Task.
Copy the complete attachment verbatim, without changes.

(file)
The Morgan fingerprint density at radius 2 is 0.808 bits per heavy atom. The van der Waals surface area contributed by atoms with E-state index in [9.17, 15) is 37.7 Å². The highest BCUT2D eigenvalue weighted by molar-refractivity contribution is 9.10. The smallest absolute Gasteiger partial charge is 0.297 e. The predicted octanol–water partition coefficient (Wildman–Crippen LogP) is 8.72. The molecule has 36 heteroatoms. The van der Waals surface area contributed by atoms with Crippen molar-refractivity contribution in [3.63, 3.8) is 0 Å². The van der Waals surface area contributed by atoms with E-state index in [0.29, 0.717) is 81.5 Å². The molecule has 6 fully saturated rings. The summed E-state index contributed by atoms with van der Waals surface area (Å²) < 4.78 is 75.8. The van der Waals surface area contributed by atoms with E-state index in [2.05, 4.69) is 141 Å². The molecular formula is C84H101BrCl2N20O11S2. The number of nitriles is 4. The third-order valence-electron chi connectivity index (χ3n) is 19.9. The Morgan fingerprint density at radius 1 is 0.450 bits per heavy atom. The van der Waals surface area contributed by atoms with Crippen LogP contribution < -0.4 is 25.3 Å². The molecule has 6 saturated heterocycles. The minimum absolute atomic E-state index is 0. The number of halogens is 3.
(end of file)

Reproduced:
The Morgan fingerprint density at radius 2 is 0.808 bits per heavy atom. The van der Waals surface area contributed by atoms with E-state index in [9.17, 15) is 37.7 Å². The highest BCUT2D eigenvalue weighted by molar-refractivity contribution is 9.10. The smallest absolute Gasteiger partial charge is 0.297 e. The predicted octanol–water partition coefficient (Wildman–Crippen LogP) is 8.72. The molecule has 36 heteroatoms. The van der Waals surface area contributed by atoms with Crippen molar-refractivity contribution in [3.63, 3.8) is 0 Å². The van der Waals surface area contributed by atoms with E-state index in [0.29, 0.717) is 81.5 Å². The molecule has 6 fully saturated rings. The summed E-state index contributed by atoms with van der Waals surface area (Å²) < 4.78 is 75.8. The van der Waals surface area contributed by atoms with E-state index in [2.05, 4.69) is 141 Å². The molecular formula is C84H101BrCl2N20O11S2. The number of nitriles is 4. The third-order valence-electron chi connectivity index (χ3n) is 19.9. The Morgan fingerprint density at radius 1 is 0.450 bits per heavy atom. The van der Waals surface area contributed by atoms with Crippen LogP contribution < -0.4 is 25.3 Å². The molecule has 6 saturated heterocycles. The minimum absolute atomic E-state index is 0. The number of halogens is 3.